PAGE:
How to breathe better
Breathing exercises can help with everything from anxiety and sleep to bad posture. Here’s our quick-fire guide…
Breathing: we all do it, but we don’t all do it right.
Pay attention to how you’re breathing right now. Is your chest expanding and contracting while you take small, shallow ‘sips’ of air? Is your back tensed as your shoulders bob up and down? Did you only just notice you’ve been holding your breath for a while? If so, you might benefit from breath work.
“Breath work is a tool we have right under our nose,” says Rebecca Dennis, a London-based breath coach and author of the book And Breathe (Fearne Cotton’s a fan). “We take our breath for granted, but when we’re conscious of how we’re breathing, we can change how we feel.”
Breath work’s many benefits include reducing stress and anxiety, helping us feel more energised, relaxed or focused, and releasing tension from the body. Sound good? Check out breathing classes in your area – Dennis runs frequent workshops, as does the London-based BreathPod centre. Or find your closest transformational breath facilitator here.
But you don’t have to attend a class to get a handle on good breathing habits. The NHS website has a great guide to stress-busting breathing exercises, while Tom Granger’s new book Draw Breath blends illustration tasks with breathing techniques.
There’s also recently been a boom in breathing apps (in fact, there was a 219% rise in Google searches for breathing apps between 2018 and 2019, according to analysis by Gear Hungry). Stylist Loves’ deputy editor Moya uses the simply-named app Breathe (available on the App Store and Google Play). “It leads you through different techniques for specific situations – my favourite is ‘coherent breathing’, which helps me focus in times of panicky stress.”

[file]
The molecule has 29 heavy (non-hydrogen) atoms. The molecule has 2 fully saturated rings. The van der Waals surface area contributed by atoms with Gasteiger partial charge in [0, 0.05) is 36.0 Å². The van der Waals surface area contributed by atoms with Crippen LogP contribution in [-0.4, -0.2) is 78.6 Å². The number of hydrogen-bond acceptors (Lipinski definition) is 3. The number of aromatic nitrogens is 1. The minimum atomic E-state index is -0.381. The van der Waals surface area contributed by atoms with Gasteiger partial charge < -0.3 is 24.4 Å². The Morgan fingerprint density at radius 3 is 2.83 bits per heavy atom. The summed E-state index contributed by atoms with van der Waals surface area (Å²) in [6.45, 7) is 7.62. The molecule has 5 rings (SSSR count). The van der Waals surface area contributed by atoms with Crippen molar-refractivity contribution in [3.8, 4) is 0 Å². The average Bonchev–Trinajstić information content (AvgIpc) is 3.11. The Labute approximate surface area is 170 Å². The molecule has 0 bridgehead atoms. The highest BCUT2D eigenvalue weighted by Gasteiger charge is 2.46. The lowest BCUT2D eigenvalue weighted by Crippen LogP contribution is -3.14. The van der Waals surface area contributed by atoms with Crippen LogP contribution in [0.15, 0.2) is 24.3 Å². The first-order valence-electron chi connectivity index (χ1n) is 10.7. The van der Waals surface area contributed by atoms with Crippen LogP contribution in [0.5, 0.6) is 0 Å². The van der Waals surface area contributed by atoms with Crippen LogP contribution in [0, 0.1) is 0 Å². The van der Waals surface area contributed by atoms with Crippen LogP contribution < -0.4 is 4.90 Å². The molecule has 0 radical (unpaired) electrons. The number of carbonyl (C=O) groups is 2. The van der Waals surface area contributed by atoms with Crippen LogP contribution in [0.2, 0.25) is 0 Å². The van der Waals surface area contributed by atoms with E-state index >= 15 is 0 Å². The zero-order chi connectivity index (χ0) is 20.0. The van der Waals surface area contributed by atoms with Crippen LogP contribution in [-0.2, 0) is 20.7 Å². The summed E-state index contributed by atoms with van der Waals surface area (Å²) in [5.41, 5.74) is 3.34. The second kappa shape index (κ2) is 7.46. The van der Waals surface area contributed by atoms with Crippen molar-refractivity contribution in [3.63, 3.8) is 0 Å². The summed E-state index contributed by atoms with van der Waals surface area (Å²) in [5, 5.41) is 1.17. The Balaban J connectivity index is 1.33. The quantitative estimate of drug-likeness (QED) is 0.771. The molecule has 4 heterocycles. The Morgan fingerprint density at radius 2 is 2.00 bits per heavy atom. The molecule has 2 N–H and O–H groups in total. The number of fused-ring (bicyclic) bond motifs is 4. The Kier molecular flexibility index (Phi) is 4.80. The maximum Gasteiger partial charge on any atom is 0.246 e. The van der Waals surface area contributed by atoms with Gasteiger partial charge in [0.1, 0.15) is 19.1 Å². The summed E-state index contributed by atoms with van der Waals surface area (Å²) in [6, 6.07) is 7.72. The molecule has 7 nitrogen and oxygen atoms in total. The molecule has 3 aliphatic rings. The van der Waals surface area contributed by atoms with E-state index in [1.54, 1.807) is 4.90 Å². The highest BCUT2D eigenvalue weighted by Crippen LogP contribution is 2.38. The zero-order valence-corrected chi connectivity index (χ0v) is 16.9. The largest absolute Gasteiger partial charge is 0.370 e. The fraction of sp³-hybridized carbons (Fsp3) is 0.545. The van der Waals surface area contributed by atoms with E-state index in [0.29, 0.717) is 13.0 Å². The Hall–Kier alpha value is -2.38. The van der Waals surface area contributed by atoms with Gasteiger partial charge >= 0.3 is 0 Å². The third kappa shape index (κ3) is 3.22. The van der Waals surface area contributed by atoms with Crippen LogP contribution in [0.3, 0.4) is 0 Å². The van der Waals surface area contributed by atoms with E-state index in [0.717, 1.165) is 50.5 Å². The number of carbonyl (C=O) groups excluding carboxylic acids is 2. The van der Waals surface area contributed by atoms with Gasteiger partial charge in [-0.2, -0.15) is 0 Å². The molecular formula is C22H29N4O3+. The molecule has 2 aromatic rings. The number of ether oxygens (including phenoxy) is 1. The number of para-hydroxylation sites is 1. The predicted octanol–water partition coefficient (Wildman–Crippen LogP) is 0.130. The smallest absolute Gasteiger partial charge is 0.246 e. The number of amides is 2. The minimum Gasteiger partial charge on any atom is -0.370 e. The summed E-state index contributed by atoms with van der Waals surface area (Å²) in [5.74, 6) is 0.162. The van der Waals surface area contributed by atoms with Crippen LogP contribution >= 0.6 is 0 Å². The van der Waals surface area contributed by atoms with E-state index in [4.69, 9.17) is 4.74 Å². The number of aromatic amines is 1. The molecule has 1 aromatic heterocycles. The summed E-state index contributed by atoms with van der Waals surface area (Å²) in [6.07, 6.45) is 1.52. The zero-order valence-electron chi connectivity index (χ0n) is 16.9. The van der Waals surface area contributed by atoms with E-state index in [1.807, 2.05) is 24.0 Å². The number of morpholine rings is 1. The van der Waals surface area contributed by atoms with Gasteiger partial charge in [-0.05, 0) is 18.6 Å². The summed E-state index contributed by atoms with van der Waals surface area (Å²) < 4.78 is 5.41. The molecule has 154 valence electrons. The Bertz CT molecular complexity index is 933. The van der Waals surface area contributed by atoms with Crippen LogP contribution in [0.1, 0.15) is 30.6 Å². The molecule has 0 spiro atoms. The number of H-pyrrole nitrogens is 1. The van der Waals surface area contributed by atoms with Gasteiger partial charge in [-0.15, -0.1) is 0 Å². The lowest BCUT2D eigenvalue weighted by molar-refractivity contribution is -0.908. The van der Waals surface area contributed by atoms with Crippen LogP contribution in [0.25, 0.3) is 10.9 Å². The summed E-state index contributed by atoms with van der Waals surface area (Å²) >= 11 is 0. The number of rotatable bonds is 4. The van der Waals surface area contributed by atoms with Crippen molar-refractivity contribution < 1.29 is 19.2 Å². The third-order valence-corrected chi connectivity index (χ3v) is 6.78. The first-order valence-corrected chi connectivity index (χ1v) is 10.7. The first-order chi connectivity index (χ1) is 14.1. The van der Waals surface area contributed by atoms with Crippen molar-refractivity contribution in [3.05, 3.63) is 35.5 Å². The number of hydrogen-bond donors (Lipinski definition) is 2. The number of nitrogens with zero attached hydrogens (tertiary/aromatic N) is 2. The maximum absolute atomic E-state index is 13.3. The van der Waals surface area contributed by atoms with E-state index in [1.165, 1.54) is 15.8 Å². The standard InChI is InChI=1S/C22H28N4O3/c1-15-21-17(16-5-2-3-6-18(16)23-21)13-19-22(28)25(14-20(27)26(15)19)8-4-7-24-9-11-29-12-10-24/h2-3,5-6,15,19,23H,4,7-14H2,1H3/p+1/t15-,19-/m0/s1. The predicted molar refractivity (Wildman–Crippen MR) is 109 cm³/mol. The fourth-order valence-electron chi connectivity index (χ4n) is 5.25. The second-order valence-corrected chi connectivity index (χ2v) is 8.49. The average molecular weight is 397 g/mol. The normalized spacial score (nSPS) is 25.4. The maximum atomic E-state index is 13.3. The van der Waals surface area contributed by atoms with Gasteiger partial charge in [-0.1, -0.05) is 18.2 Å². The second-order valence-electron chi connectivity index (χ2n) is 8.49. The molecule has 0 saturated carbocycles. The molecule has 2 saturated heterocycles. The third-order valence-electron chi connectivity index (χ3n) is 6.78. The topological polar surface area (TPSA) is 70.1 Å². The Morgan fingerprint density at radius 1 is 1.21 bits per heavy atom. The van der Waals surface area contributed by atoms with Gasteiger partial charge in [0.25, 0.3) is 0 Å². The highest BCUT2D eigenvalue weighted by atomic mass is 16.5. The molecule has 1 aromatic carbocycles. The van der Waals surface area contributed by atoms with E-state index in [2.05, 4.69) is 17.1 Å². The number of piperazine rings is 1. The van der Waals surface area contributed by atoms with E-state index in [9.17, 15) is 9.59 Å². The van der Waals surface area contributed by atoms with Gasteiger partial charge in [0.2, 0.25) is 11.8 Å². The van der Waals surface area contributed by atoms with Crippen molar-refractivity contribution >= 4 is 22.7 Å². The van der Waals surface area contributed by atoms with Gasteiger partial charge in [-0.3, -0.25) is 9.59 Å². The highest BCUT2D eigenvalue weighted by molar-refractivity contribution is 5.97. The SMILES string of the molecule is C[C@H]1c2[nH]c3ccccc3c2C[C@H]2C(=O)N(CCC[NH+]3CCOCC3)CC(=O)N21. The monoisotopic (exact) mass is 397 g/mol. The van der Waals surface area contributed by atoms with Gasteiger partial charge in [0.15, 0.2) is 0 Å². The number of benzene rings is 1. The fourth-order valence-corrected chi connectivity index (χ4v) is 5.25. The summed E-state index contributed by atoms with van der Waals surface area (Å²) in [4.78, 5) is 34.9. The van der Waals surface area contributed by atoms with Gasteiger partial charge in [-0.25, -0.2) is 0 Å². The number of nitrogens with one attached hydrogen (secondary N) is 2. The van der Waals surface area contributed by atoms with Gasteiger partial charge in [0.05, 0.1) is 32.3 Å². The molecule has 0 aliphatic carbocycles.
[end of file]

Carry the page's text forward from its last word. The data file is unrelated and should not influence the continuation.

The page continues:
Editor Kat, meanwhile, loves the Headspace app. “The free Basics course not only transformed my feelings about mindfulness, it’s also grounded in breath work. It’s been genuinely revelatory for me in stressful situations.” And… breathe.
Can’t quit, won’t quit – but new book Mixed Feelings is helping us feel better about social media
We can find confidence, acceptance and community on the internet – but it’s also a roiling stew of political anger, impossible beauty standards and other people’s glittering careers. Recognise social media’s perils, but can’t see yourself quitting? Read Mixed Feelings.
A collection of essays, research and interviews collated by model Naomi Shimada and journalist Sarah Raphael (including insights from women like Stephanie Yeboah, Phoebe Lovatt and Ruby Tandoh), it’s a candid, nuanced look at the effects of life online. You’ll finish it feeling less alone in your Insta-ambivalence – and empowered to make healthy changes to your digital diet. £16.99, Waterstones
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Image credits: Getty Images; Instagram/@lyssamariexo
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